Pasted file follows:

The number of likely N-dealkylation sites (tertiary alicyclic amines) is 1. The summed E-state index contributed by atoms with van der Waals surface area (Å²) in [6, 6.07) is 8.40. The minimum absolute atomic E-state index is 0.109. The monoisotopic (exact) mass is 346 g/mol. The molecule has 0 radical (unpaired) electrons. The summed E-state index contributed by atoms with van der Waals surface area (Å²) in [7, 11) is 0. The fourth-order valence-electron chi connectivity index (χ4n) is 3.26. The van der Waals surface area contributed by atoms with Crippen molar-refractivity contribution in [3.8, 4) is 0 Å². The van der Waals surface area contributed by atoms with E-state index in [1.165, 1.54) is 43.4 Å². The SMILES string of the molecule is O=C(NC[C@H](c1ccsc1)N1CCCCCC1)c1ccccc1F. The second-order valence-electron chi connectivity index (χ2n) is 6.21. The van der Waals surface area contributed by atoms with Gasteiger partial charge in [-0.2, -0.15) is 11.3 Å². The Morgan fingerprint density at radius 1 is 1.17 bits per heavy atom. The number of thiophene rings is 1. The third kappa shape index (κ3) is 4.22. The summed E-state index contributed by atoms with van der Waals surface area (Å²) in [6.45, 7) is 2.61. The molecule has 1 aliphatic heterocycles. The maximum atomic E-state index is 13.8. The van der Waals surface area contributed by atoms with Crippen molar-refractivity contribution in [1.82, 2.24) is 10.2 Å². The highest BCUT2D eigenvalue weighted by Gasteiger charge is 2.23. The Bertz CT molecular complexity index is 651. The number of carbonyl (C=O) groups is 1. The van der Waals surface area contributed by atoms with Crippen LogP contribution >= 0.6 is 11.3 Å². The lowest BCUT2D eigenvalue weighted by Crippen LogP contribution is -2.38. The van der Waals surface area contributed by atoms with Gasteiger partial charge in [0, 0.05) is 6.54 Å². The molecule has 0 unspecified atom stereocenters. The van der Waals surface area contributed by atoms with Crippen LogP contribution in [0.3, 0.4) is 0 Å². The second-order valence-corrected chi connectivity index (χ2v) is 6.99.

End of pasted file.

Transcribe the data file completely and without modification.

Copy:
The number of likely N-dealkylation sites (tertiary alicyclic amines) is 1. The summed E-state index contributed by atoms with van der Waals surface area (Å²) in [6, 6.07) is 8.40. The minimum absolute atomic E-state index is 0.109. The monoisotopic (exact) mass is 346 g/mol. The molecule has 0 radical (unpaired) electrons. The summed E-state index contributed by atoms with van der Waals surface area (Å²) in [7, 11) is 0. The fourth-order valence-electron chi connectivity index (χ4n) is 3.26. The van der Waals surface area contributed by atoms with Crippen molar-refractivity contribution in [3.8, 4) is 0 Å². The van der Waals surface area contributed by atoms with E-state index in [1.165, 1.54) is 43.4 Å². The SMILES string of the molecule is O=C(NC[C@H](c1ccsc1)N1CCCCCC1)c1ccccc1F. The second-order valence-electron chi connectivity index (χ2n) is 6.21. The van der Waals surface area contributed by atoms with Gasteiger partial charge in [-0.2, -0.15) is 11.3 Å². The Morgan fingerprint density at radius 1 is 1.17 bits per heavy atom. The number of thiophene rings is 1. The third kappa shape index (κ3) is 4.22. The summed E-state index contributed by atoms with van der Waals surface area (Å²) in [6.45, 7) is 2.61. The molecule has 1 aliphatic heterocycles. The maximum atomic E-state index is 13.8. The van der Waals surface area contributed by atoms with Crippen molar-refractivity contribution in [1.82, 2.24) is 10.2 Å². The highest BCUT2D eigenvalue weighted by Gasteiger charge is 2.23. The Bertz CT molecular complexity index is 651. The number of carbonyl (C=O) groups is 1. The van der Waals surface area contributed by atoms with Crippen LogP contribution >= 0.6 is 11.3 Å². The lowest BCUT2D eigenvalue weighted by Crippen LogP contribution is -2.38. The van der Waals surface area contributed by atoms with Gasteiger partial charge in [0, 0.05) is 6.54 Å². The molecule has 0 unspecified atom stereocenters. The van der Waals surface area contributed by atoms with Crippen LogP contribution in [0.3, 0.4) is 0 Å². The second-order valence-corrected chi connectivity index (χ2v) is 6.99.